The novel coronavirus, or CoVid19, has changed the way we interact with each other during the pandemic. We all have questions about what it means going forward. We’ve compiled a list of some currently available resources to help inform your decision-making. We hope that they help to ease our anxieties around what to expect over the next few months.
Soap and Hand Washing
Soap is your best weapon against the virus if you wash your hands properly. (Below is a WHO video demonstrating proper hand washing technique.) It matters not whether it is bar soap or liquid soap – its properties are uniquely designed to destroy bacteria and viruses. But don’t take our word for it; you can read an article in the New York Times that talks about why soap works in the fight against pathogens. If you’re looking for the perfect bar soap, take a look at our lineup of all-natural palm oil free bar soaps here. Of course, we may not always have a water source available. In that case, hand sanitizers or sanitizing wipes are the next best thing. If you are interested, you can read about the science behind hand sanitizers published by the CDC here. Right now, alcohol-based sanitizers are the most effective against pathogens such as these. Many DIY formulas exist, but it’s important that they contain the appropriate concentration of alcohol. Keep in mind that pure denatured alcohol is very flammable and should be handled with care in a properly ventilated area.
Disinfecting Hard Surfaces
If you are fortunate enough to have procured a suitable disinfectant for your home, office, car or other location, it is important that you utilize it properly. Wired magazine has a useful article on disinfecting your home here. In the absence of a commercial cleaner, good old soap and water go a long way towards removing harmful dirt and germs. You can also use isopropyl alcohol or hydrogen peroxide in a pinch. (Use proper ventilation and keep chemicals away from anyone who is sick or chemically sensitive.) Surfaces should be kept wet with disinfectant for at least 1 minute in order to give the product time to work on the virus. It’s a good idea to read the label and avoid using a disinfectant on the wrong surfaces. Hand cleaners should not be used on hard surfaces and vice versa. For more information, read this Business Insider article on how long CoVid19 can live on surfaces. Soft surfaces are less likely to transmit the virus, but if someone has active disease, wash and dry clothing, towels, etc. as usual. Wear gloves and wash your hands afterwards to avoid any possible transmission if you are caring for someone who is infected.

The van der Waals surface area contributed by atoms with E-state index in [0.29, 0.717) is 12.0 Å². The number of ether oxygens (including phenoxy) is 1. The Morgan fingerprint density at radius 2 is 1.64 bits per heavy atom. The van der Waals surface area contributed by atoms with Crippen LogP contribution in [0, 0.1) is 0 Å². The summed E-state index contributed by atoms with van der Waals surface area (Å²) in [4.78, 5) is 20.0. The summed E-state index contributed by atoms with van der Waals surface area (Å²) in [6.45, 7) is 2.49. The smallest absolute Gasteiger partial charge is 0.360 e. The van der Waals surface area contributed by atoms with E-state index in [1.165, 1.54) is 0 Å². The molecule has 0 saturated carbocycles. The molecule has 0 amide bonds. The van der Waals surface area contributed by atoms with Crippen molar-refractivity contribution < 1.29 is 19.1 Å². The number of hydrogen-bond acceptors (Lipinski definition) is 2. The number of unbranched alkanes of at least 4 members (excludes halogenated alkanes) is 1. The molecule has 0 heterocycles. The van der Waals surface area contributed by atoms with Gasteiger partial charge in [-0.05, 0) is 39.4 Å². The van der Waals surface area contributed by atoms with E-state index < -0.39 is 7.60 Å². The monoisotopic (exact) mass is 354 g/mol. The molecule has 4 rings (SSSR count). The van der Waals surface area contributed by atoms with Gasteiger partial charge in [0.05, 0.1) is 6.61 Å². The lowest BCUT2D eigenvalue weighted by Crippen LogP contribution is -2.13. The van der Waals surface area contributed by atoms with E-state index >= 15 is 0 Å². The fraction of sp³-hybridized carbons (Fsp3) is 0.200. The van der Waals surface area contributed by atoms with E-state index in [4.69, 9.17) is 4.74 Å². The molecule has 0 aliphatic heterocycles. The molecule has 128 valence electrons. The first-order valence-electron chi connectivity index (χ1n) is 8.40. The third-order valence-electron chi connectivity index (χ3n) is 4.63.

Good General Personal Hygiene Practices
- Don’t use your phone in the bathroom – it may seem obvious, but phones can pick up germs from things like flushing toilets and water that splashes out of the sink. If you must keep it handy, place it in a baggie.
- Avoid touching high-touch surfaces with your bare hands. These include handles, doorknobs, phones, stoves and light switches. Get in the habit of using tissue or paper towel on these surfaces. Remember, you may have the virus and be asymptomatic. This will help prevent transmission to other family members.
- Don’t wear a mask unless you really have to. People in high-risk jobs like nurses, doctors, paramedics, etc. need them, as they’re in short supply. Of course, if you know or suspect that you’re infected, then a mask is a must when you’re outside of your home or near someone who is not infected.
- Don’t touch your face – this may be one of the most important habits to get into in order to prevent infection. Not only is it better for your skin, but it’s how respiratory viruses like CoVid19 enter your system. If you must touch your face, use a tissue, then toss it. The same goes for coughing and sneezing; practice using the crook of your elbow if you don’t have a tissue handy. And throw your tissues away!
- Along with good hand washing it’s important to keep skin moisturized. Cleansers dry the skin and can cause it to crack, inviting germs in. Use an oil-based cream like one of our bestselling body balms with shea, mango, olive and castor oils to protect and soothe parched skin. (These are also great for “detergent hands” and dry cuticles.) You can read our blog post Ten Uses for Body Balm here.
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